Correlative Microscopy for Austempered Ductile Iron (ADI) Microstructural Analysis

Austempered Ductile Iron (ADI) is a series of iron-based materials that are extremely strong, tough and wear resistant and hence widely used in gear box components and combustion engines.

However, in addition to functional aspects, safety aspects are also involved. Owing to this reason, it is necessary to monitor the modifications in the ADI production process with respect to the characteristics of the material and need to be optimized thoroughly.

Seamless Integration of Light and Electron Microscopes

Scientists generally use light and electron microscopes for micro- and nanoscopic analysis of structures and precipitations. So far, it has not been possible to precisely relocate the regions of interest when shifting the sample from the electron to the light microscope or vice versa.

To address this issue, Carl Zeiss offers an easy-to-use solution called “Shuttle&Find” for materials analysis. This correlative microscopy solution allows flawless integration of these two technologies.

ADI Material

Using different processes, ADI can be obtained by heat treatment of nodular cast iron. The minimum tensile strength of 1200 MPa and elongation at fracture of minimum 2%, results in an economical solution that offers similar performance to steels or aluminum alloys.

Equipment Used for Analysis

The present analyses were performed on a ZEISS Axio Imager.MI light microscope with motorized stage, SUPRA 55VP FE-SEM with an AsB and Bruker Quantax 200 EDS detectors, and SUPRA 40VP Field Emission-SEM (FE-SEM) integrated with an AsB detector.

As a rule, the following points have to be fulfilled to allow the correlative workflow:

  • Scanning electron microscope of XIGMA, EVO, MERLIN, ULTRA and SUPRA range with an SEM adapter for correlative microscopy.
  • Light microscope integrated with digital camera and motorized stage of Axio Observer, Axio Imager and SteREO Discovery series with corresponding mounting frames.
  • Software compatibility requirements.
  • Correlative holder.

Application of Correlative Microscopy

Light microscope image of ADI sample with a magnification of approximately 400:1. One can see the regions of interest with the precipitates.

Figure 1. Light microscope image of ADI sample with a magnification of approximately 400:1. One can see the regions of interest with the precipitates.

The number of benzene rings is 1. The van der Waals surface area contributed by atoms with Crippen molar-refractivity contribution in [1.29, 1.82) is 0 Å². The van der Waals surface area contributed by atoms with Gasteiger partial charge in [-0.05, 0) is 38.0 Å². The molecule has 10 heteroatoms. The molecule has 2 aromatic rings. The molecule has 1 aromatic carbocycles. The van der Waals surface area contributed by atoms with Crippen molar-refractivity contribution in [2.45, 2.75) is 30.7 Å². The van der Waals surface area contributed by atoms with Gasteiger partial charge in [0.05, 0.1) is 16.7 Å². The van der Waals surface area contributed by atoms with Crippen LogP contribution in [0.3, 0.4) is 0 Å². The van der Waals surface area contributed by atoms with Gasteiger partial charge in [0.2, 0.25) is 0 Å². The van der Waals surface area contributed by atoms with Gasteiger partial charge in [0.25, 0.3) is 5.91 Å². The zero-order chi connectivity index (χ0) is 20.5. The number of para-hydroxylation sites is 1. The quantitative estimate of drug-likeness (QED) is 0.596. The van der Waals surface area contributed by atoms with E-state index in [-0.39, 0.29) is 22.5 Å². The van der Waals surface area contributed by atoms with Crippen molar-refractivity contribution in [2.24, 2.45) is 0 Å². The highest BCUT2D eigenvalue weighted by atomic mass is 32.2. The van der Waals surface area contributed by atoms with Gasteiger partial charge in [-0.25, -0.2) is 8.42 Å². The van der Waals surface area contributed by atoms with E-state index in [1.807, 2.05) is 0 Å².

SE image of the same area as in Fig. 1. The problem of relocating the same area with SE becomes evident

Figure 2. SE image of the same area as in Fig. 1. The problem of relocating the same area with SE becomes evident

BSE image of the same area as in Fig. 1. The microstructure can be clearly seen in contrast to the SE image.

Figure 3. BSE image of the same area as in Fig. 1. The microstructure can be clearly seen in contrast to the SE image.

SE image of the same area as in Fig. 1 overlapped with molybdenum, iron, and phosphorus mappings obtained with EDS.

Figure 4. SE image of the same area as in Fig. 1 overlapped with molybdenum, iron, and phosphorus mappings obtained with EDS.

The chief investigation task was elemental analysis and precise description of the materials’ microstructure. However, only correlative microscopy can be used for this purpose. This is because the precipitates enabled a methodical examination in the scanning electron microscope after being studied in the light microscope only in case of an exact relocation (see Figures 1-4 for further details).

Moreover, the task turned to be rather difficult because only the precipitates in the scanning electron microscope with the backscatter electron detector can be detected. Also, the chemical composition of precipitates can be identified only with the help of an EDS detector. Therefore, the precise relocation of the region of interest is extremely important to eliminate time consuming searches.

Carl Zeiss’ correlative microscopy solution, "Shuttle&Find" enables the exact relocation of the region of interest on metallographic samples even at intense magnifications in electron and light microscopes, and hence can be used to meet such application requirements.

Results

The matrix mainly includes graphite nodules, bainite, and individual regions of austenite. The precipitates were identified in these regions. Following the relocation of the precipitates in the scanning electron microscope using the "Shuttle&Find" solution, the region was examined with EDS for carbon, phosphorus, iron and molybdenum.

The EDS’ spatial resolution in this experimentation s limited with the purpose to offer data about the actual position of the adjacent elements. However, the EDS mappings demonstrated that carbon, phosphorus and molybdenum are detected in the same region, thus confirming the existence of molybdenum carbides and iron phosphides.

Through such hard precipitates, the wear resistance increases, while the toughness decreases. It should be noted that an acceleration voltage of 30 kV and an extended analysis time are needed to resolve molybdenum.

Conclusion

From the above experiment, it is evident that “Shuttle & Find” provides a practical solution for microstructural investigation of Austempered Ductile Iron.

This information has been sourced, reviewed and adapted from materials provided by Carl Zeiss Microscopy GmbH.

For more information on this source, please visit Carl Zeiss Microscopy GmbH.

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